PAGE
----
Now the name Sandridge will apply to a new precinct of the Fishermans Bend Urban Renewal Area - a name dislocated from its original context.

1 Liardet's watercolours of early Melbourne: introduction and captions Susan Adams edited by Weston Bate on line at the State Library of Victoria
2 The Fisherfolk of Fishermans Bend Allan Meiers
3 A History of Port Melbourne Nancy U'Ren and Noel Turnbull

Thursday, September 12, 2013

The first Australian railway

'Yesterday was memorable in the annals of Victoria and of Australia, for the opening of the first Australian railway' (The Argus 13 September 1854)
On 12th September 1854, the first journey on the first steam railway in Australia was taken between Melbourne and Sandridge. The railway may only have been 21/4 miles long, yet as one writer boldly said, it was 'the parent of the 25,000 miles of railway in Australia today.'
The discovery of gold and the attendant population explosion had highlighted the need for a more efficient connection for passengers and cargo between Hobsons Bay and Melbourne than the tortuous course up the Yarra. The Melbourne and Hobsons Bay Railway Company was formed to raise capital and to build the railway.
Four steam engines were ordered from England for delivery in May 1854. A month later, with the line completed and still no sign of the engines from England, engineers were asked to quickly build an engine which was assembled at the Sandridge Terminus depot.
To celebrate the occasion 'A festal excursion by rail from Melbourne to Sandridge, numerously attended and of the most pleasant description' was held. The refreshment 'set forth was an agreeable surprise to those who imagined the affair was to be on the cheap and shabby system.' Public traffic began the next day and straight away it was well patronised.
The Port Melbourne train line was closed in October 1987  (a move that was both mourned and resisted)  to be replaced with light rail - all part of a broader government strategy to open up redundant industrial and railway land for redevelopment.
In 1993, the viaduct at Queens Bridge which connected the Port Melbourne line with Flinders St Station was demolished to make way for the Casino. The Sandridge Railway Bridge, after lying neglected for many years and after many public debates about its future use, was brought back to life for the Commonwealth Games to tell Melbourne's story of immigration. The bridge is striking for the angle at which it crosses the Yarra as illustrated in the photo below.
Major Projects Victoria
David Maloney at the National Trust wrote passionately in defense of the heritage significance of the railway 'The singular importance of this route is emphasised by the uncompromising manner in which it cuts across Melbourne's north-south grid layout. The industrious solidity of the Sandridge rail bridge skews dramatically across the Yarra like a giant signpost pointing to the port and the world beyond.'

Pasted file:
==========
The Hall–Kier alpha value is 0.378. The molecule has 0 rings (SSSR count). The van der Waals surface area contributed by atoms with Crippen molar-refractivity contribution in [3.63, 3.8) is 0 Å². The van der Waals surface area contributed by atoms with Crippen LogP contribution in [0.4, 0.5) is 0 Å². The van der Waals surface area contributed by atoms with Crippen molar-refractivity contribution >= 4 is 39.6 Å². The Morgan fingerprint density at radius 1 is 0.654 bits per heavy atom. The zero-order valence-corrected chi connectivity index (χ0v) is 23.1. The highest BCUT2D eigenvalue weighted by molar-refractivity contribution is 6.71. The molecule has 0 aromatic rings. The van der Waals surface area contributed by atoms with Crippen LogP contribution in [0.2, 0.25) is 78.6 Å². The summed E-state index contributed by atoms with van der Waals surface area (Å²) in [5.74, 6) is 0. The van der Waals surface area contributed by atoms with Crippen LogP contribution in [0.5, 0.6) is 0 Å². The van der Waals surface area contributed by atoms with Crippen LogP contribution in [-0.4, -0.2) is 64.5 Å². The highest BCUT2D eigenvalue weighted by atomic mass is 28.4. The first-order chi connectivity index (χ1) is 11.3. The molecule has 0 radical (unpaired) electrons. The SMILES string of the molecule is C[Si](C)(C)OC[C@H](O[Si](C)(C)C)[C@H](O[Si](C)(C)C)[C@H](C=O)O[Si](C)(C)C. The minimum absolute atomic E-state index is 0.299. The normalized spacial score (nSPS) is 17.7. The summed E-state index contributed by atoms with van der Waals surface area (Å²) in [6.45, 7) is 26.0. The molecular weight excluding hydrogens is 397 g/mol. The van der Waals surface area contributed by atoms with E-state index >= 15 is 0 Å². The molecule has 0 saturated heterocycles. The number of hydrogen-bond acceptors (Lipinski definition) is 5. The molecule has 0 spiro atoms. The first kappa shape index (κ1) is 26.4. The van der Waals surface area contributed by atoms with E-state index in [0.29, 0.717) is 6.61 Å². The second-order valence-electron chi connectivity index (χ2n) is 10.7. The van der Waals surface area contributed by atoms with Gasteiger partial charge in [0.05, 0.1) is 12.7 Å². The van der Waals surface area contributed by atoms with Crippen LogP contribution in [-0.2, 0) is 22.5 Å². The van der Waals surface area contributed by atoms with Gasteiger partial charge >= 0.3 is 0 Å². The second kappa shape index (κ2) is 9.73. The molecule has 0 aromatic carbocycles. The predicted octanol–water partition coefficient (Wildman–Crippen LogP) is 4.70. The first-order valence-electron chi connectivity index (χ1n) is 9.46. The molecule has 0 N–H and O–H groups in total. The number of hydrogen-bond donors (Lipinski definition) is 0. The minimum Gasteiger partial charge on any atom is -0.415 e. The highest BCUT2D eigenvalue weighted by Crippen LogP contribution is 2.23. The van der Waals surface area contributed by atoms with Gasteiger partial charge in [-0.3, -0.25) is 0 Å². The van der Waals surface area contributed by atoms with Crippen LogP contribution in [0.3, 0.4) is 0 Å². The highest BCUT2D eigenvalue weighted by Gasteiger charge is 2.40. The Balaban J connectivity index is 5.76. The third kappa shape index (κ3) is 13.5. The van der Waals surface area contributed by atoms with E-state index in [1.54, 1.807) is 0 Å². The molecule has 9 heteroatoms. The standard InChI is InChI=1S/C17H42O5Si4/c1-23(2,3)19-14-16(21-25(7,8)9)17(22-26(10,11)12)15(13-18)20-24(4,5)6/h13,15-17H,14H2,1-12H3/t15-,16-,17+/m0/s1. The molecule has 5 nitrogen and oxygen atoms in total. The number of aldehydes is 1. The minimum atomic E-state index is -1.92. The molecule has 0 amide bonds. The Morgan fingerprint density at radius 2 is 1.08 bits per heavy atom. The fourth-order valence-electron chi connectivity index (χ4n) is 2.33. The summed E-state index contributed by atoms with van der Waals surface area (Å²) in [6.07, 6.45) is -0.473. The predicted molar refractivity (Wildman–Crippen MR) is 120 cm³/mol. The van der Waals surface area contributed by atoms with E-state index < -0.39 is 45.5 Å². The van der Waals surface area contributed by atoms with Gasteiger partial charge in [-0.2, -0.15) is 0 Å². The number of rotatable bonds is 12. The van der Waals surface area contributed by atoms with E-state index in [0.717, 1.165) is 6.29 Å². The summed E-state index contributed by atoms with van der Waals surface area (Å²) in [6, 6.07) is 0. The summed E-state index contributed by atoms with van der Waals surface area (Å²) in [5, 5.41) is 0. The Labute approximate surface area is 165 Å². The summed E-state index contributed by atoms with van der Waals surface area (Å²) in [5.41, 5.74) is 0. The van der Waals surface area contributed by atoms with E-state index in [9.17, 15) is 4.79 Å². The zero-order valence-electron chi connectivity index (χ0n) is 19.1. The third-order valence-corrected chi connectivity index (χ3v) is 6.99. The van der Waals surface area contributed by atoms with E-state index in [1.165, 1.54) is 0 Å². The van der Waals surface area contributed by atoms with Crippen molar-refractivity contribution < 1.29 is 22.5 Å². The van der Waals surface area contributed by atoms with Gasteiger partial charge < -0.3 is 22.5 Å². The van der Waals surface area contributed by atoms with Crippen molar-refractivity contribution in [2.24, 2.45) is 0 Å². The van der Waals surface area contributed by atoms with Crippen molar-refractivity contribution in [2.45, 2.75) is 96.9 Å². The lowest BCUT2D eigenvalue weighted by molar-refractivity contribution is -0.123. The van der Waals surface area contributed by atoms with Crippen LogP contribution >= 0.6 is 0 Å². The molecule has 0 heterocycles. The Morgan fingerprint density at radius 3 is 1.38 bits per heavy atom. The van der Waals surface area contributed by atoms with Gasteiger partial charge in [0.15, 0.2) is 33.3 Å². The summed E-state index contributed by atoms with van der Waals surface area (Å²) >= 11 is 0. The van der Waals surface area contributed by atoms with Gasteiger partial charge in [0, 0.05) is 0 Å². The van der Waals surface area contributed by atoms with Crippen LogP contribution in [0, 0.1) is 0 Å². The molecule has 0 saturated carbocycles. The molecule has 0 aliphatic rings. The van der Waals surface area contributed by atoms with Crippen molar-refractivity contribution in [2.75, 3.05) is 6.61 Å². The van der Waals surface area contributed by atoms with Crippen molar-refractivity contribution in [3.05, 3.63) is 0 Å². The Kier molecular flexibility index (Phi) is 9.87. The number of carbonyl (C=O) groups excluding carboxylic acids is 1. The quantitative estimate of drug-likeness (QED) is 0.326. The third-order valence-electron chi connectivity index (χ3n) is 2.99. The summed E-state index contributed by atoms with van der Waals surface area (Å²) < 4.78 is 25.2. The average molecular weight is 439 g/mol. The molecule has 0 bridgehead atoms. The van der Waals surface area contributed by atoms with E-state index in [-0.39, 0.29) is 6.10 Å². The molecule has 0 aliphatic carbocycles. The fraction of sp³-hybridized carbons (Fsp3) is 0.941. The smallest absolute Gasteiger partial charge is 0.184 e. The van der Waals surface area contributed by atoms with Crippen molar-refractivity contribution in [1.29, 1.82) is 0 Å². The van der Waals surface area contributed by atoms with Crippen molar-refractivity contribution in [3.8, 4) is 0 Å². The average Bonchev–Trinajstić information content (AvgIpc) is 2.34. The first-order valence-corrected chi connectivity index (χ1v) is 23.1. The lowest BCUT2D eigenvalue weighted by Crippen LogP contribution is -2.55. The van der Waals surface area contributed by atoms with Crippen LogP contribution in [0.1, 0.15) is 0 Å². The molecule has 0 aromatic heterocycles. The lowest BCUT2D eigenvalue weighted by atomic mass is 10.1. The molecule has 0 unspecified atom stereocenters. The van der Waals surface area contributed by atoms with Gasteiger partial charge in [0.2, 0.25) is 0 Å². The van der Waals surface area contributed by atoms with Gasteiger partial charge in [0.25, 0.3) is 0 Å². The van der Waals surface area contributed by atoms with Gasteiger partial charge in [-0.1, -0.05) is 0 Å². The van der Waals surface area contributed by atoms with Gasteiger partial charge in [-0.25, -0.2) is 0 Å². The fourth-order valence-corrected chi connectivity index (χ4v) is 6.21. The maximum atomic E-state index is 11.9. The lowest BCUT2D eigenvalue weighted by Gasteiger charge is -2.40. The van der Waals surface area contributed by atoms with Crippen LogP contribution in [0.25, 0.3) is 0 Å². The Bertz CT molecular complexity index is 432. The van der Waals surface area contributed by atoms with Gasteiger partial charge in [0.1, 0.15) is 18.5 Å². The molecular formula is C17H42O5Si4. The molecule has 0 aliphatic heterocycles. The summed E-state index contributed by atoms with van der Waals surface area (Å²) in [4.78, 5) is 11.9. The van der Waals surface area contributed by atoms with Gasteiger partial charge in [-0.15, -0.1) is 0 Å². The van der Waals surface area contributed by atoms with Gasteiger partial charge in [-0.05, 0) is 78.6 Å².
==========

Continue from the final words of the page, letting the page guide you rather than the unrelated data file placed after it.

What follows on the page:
There are many rail experts out there - please notify PMHPS of any errors or if you have further information.
Sources and further information
The Argus Wednesday 13 September 1854, p5
David Maloney Trust News March 1990
David Maloney Trust News, October 1992 for strong arguments on the historic significance of the railway
undated typed notes in the PMHPS files, no author, but very detailed information

Friday, September 6, 2013

Tall Ships Festival: 6 to 15 September

The Tall Ships Festival starts today with ships coming through the Heads and arriving in Williamstown tomorrow.
The Tall Ships came to Port Melbourne in 1988 for the Bicentenary Celebrations which were launched nationwide on New Year's Eve at Princes Pier by Prime Minister Bob Hawke. A quarter of a million people visited the Tall Ships over the week they were in Port.
The visit of the Tall Ships is an opportunity to revisit that exciting week in Port, and to get a sense of the foreshore before Beacon Cove.

Cranes on Station Pier, Tall Ship and pylon at the western end of Centenary Bridge 
viewed from the driveway of the Mission to Seamen building
One of the cranes is soon to be re-instated at the finger pier next to Station Pier
photo Alison Kelly PMHPS collection

The Mission to Seamen building,
demolished in 1995
photo Alison Kelly PMHPS Collection

Crowds flow across Centenary Bridge after viewing the Tall Ships
The Bridge was demolished in 1991
photo Alison Kelly PMHPS Collection

Thursday, September 5, 2013

The History of Melbourne Ports

Electorate of Melbourne Ports
Existing since Federation, Melbourne Ports has been held by the Labor Party since 1906 and has had only five members in 107 years since. Former Labor members are 

Jim Matthews 1906 - 1931
E J Holloway 1931 - 1951
Frank Crean 1951 - 1977
Clyde Holding 1977 - 1998
Michael Danby since 1998

Source:  ABC, Anthony Green's Election Guide

Random post about dogs

There is something in the Society's collection for every interest. A leather bound alphabetical index book lists all dogs registered in Port Melbourne in 1892 by owner surname. Even in 1892 there were dogs large and small - from Newfoundlands to poodles. The names of the dogs are not recorded - that would have been revealing.
Port Melbourne Historical and Preservation Society Collection
This undated portrait of Mrs Caroline Liardet as a young woman, before she came to these shores, shows her with a rather surprised looking dog on her lap - is it a King Charles spaniel?  You can see her image as an older woman in our banner picture. 

State Library of Victoria
Caroline Liardet was the  wife of Wilbraham Frederick Evelyn Liardet and mother of their nine children. They arrived in Sandridge on board the William Metcalfe in November 1839.

Port Melbourne plays Williamstown at North Port Oval this weekend. The role dogs play in this old rivalry is amusingly told here.  As you can see, no dogs are allowed but that rule was apparently flouted by a President of the Williamstown Football Club.
Any dog tales out there?